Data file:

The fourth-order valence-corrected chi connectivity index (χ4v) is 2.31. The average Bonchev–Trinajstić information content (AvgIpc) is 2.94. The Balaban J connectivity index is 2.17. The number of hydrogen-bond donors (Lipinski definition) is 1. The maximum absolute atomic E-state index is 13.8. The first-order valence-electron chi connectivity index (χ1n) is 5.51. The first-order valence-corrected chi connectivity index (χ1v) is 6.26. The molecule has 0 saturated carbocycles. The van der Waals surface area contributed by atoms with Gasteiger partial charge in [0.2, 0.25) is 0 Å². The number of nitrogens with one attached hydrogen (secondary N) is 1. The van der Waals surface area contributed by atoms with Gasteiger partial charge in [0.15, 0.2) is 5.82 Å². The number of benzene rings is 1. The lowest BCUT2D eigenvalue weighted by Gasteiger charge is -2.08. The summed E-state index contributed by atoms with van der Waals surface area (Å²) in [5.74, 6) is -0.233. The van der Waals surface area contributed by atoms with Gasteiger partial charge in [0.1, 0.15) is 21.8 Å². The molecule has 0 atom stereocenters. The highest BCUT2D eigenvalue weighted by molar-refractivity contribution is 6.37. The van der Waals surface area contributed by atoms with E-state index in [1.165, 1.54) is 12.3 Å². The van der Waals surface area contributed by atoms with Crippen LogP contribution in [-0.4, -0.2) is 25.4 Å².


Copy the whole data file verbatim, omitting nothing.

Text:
The fourth-order valence-corrected chi connectivity index (χ4v) is 2.31. The average Bonchev–Trinajstić information content (AvgIpc) is 2.94. The Balaban J connectivity index is 2.17. The number of hydrogen-bond donors (Lipinski definition) is 1. The maximum absolute atomic E-state index is 13.8. The first-order valence-electron chi connectivity index (χ1n) is 5.51. The first-order valence-corrected chi connectivity index (χ1v) is 6.26. The molecule has 0 saturated carbocycles. The van der Waals surface area contributed by atoms with Gasteiger partial charge in [0.2, 0.25) is 0 Å². The number of nitrogens with one attached hydrogen (secondary N) is 1. The van der Waals surface area contributed by atoms with Gasteiger partial charge in [0.15, 0.2) is 5.82 Å². The number of benzene rings is 1. The lowest BCUT2D eigenvalue weighted by Gasteiger charge is -2.08. The summed E-state index contributed by atoms with van der Waals surface area (Å²) in [5.74, 6) is -0.233. The van der Waals surface area contributed by atoms with Gasteiger partial charge in [0.1, 0.15) is 21.8 Å². The molecule has 0 atom stereocenters. The highest BCUT2D eigenvalue weighted by molar-refractivity contribution is 6.37. The van der Waals surface area contributed by atoms with E-state index in [1.165, 1.54) is 12.3 Å². The van der Waals surface area contributed by atoms with Crippen LogP contribution in [-0.4, -0.2) is 25.4 Å².